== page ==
He came to stand beside her. Her face was lit up from the window and he could see she wasn't as young as he'd first thought. He had to admit, though, as he followed her gaze down the garden, that the blue chicken coop did look unusual, with the window box tacked to its side and it filled to the brim with red begonias that billowed frantically over its edge. He'd built an ingenious shield around the window box too so that the hens couldn't flap up and scavenge for grubs. Unusual too was the sight of those hens, allowed out of their coop to do their foraging in the long grass he kept especially for them. He loved the hens, their brown feathers, their beady eyes, their bright red wattles.
Sometimes Nell would scoop up a hen and hold it in her lap, like a mother would a child. He used wonder would she have done that if they'd had a baby of their own? Would she have lavished such affection on a mere hen if a baby boy or girl filled that corner of the kitchen where they'd always said, in the early days, a pram would fit? But it was not to be. That, and a lot of other things, were not to be. You just had to get on with life. What other choice did you have?
"Why did you paint it blue?" Kathleen McBride was asking him now. There was a scent coming from her as she stood by his side at the window. What was it? Had her clothes been dried on a clothes line out in the fresh air? Nell loved that scent, and their sheets had always smelt of it. Seamus Heaney had a poem about sheets, didn't he, about folding them with his mother in the kitchen?
"I think the hens like that particular shade of blue," he told Kathleen McBride.
She laughed out loud. It was a strange sound in his kitchen, and he wondered, suddenly, why it was that he'd pushed people away from him. Why it was he'd cut himself off from this kind of feeling. In fact, Kathleen McBride was one of the few people to be in his house since Nell's wake two years ago. He didn't mind, either, that she was studying the garden so intently. It was interesting to look at it from this angle and see it through her eyes. He wondered, for one foolish moment, if he could possibly tell her how he sat in the evenings looking down the garden marvelling at the loveliness of the blue chicken coop as the light faded. How, only last night, he'd read his favourite Heaney poem and he'd had to stop when he'd got to the last two lines. For he could never read those two lines without his eyes filling up.
Kathleen McBride turned to him again. "Did you go to art school when you were young, Ned? Your garden has an artistry about it!" He looked at her to see if she was laughing at him. Nell was the only one who knew that he longed for art school in an era when young men with no money didn't go after such foolish things. No, a trade was the only thing he could have hoped for. And, in a way, carpentry was a kind of artistry. He'd been able to create things with his hands, even if it wasn't always exactly what he'd wanted.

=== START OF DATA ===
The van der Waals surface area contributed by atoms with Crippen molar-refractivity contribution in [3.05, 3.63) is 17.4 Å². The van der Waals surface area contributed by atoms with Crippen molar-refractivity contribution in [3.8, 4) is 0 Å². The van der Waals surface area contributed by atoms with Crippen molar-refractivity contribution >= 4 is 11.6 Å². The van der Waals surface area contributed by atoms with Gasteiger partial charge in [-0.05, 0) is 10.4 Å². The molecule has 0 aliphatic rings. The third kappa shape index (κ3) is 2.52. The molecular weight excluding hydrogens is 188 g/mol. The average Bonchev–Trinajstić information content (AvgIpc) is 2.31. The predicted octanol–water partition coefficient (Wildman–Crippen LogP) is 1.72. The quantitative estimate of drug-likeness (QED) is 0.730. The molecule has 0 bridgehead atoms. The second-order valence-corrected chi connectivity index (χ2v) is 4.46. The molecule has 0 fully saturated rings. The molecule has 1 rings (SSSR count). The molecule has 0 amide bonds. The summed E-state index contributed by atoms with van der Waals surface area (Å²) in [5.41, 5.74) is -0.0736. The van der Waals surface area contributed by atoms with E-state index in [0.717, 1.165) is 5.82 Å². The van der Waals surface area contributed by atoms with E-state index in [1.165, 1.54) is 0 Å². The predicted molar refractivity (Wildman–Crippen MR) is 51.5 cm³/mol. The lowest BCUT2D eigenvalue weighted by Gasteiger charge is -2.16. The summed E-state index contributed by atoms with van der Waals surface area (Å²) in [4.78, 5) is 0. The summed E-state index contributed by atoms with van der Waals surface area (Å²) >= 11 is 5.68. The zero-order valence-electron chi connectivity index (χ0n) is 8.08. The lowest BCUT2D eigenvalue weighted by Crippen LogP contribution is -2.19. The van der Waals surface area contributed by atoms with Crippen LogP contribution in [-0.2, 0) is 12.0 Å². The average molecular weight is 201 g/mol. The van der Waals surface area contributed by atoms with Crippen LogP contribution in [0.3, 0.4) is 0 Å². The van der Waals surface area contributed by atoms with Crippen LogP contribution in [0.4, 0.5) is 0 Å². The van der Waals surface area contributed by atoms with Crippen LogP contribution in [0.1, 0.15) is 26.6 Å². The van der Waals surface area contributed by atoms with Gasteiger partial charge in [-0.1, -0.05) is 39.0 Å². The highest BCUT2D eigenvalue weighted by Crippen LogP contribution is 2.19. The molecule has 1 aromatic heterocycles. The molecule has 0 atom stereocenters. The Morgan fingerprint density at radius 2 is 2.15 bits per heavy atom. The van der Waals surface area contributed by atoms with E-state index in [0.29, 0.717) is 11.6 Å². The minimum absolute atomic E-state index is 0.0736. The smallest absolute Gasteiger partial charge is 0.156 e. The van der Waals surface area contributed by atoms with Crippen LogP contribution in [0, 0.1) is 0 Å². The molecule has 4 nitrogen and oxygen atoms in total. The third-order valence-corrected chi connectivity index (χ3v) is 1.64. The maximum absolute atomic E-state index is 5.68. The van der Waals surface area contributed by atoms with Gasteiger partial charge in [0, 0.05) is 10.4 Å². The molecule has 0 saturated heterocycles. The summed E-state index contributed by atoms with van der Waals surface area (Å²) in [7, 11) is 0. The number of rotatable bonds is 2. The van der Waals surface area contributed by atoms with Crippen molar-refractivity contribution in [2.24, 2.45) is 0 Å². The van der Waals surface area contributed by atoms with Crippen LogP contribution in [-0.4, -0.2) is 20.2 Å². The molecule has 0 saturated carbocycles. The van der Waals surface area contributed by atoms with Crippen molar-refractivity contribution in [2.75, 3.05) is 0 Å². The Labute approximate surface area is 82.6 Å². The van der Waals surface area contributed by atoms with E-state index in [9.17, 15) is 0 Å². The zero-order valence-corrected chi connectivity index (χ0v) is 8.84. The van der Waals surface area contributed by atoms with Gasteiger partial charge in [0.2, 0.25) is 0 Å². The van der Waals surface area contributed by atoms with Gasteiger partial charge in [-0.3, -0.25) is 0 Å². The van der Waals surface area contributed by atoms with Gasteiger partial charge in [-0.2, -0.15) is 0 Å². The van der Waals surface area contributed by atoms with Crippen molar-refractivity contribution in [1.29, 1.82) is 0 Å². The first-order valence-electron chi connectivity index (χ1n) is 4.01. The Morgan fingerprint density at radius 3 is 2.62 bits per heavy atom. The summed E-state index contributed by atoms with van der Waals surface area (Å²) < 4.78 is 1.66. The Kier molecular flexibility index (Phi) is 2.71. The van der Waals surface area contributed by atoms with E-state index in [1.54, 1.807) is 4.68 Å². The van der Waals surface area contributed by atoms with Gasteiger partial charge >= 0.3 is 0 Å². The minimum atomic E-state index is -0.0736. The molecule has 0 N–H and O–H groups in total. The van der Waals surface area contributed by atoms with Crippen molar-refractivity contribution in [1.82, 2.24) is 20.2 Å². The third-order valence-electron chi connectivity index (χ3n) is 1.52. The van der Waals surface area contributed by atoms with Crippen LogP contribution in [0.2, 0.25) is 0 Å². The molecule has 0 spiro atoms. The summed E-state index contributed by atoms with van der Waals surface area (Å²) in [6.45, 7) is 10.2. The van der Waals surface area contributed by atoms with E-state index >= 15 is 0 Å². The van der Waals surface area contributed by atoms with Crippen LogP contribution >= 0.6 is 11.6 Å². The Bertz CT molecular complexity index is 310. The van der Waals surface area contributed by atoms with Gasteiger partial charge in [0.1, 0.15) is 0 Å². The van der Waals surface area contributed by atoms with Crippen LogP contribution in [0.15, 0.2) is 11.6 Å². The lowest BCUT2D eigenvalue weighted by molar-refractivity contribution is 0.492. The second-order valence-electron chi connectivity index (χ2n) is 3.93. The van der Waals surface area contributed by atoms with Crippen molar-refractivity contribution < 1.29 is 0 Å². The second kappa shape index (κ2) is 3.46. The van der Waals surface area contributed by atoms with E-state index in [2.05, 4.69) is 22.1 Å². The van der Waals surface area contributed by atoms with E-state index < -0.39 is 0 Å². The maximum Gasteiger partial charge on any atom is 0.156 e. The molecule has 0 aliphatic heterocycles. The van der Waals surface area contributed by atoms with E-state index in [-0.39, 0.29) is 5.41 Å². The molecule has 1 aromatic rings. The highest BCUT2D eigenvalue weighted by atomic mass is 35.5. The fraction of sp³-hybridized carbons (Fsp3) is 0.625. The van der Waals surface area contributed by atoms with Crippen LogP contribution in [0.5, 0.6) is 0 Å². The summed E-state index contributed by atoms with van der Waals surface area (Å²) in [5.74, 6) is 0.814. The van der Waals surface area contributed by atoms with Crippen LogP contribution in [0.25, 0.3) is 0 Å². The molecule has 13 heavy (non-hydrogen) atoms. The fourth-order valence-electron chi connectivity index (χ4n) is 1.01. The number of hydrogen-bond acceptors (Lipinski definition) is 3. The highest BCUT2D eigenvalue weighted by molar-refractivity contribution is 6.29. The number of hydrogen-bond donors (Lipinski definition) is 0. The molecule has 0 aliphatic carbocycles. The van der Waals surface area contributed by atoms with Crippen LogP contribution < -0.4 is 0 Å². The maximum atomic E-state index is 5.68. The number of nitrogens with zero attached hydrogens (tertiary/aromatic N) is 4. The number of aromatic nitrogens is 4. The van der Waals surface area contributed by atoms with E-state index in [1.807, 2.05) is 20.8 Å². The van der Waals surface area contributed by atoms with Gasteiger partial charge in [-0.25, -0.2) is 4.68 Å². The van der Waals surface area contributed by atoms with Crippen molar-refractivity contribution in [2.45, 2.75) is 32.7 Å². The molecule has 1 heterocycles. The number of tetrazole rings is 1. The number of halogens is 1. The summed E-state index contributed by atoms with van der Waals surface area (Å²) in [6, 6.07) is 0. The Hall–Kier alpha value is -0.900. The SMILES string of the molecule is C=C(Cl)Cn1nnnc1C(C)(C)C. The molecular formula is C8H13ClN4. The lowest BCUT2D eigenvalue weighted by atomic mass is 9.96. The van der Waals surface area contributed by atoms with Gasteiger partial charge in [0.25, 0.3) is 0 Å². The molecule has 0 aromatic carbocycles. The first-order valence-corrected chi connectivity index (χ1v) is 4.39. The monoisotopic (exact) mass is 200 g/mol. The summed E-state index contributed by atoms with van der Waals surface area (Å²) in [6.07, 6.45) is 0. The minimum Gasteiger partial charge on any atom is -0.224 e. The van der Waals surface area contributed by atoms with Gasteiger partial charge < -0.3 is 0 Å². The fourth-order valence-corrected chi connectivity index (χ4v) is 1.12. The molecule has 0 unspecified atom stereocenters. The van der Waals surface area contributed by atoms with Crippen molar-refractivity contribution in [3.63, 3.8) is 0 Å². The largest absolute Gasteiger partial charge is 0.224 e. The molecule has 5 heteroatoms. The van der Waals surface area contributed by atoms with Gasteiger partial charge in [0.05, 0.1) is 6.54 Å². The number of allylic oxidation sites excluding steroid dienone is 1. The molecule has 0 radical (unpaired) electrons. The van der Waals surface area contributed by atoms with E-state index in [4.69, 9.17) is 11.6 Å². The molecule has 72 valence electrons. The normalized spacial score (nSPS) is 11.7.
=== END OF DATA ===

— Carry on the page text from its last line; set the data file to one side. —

But, if it was canvas he'd yearned for when he was young, it was words he yearned for now. And, funnily enough, that was the one thing that Nell and he hadn't shared. "I've no time for all that nonsense," she'd say if he tried to read to her.
"Listen to this, Nell," he'd say. "Listen to what Keats has to say about Autumn!"
"I'll Autumn you with your poetry!" she'd say, but she'd say it in a loving way, and not in any way to belittle him. Yes, she was the one with the good head. What was he anyway only a foolish man who wept at the sound words made?
Yes, Kathleen McBride wasn't laughing at him, and so he told her. "I never did go to art school. Always wanted to, mind you."
"Well, it shows!" she said.
Her eyes moved away from the window and fell on his Heaney book which sat open on the table beside his chair. He didn't mind this intrusion; in fact, he wanted, suddenly, to read her the last two lines of that poem, about catching "the heart off guard". But her eyes moved passed his book, on around the room and came to rest on the empty chair that stood on the opposite side of the hearth.
"You must miss Nell very much," she said.
He moved away from her to gather up the eggs from the table.
But she didn't follow him; she stayed where she was by the window. "Have you ever read what Blake has to say about grief?" she said. Something about "Joy and woe" being "woven fine".
He turned to face her again, his mouth suddenly very dry.
He shook his head. "I don't think I've come across that one!"
"I'll bring you his book next time! You could keep it for a little while."
"Thank you." he said. "I'd like that."
He picked up the eggs from the table and she followed him outside to the waiting van.
Down the garden, the hens pecked noisily around the blue chicken coop while the sun struggled to come out on this damp Summer morning.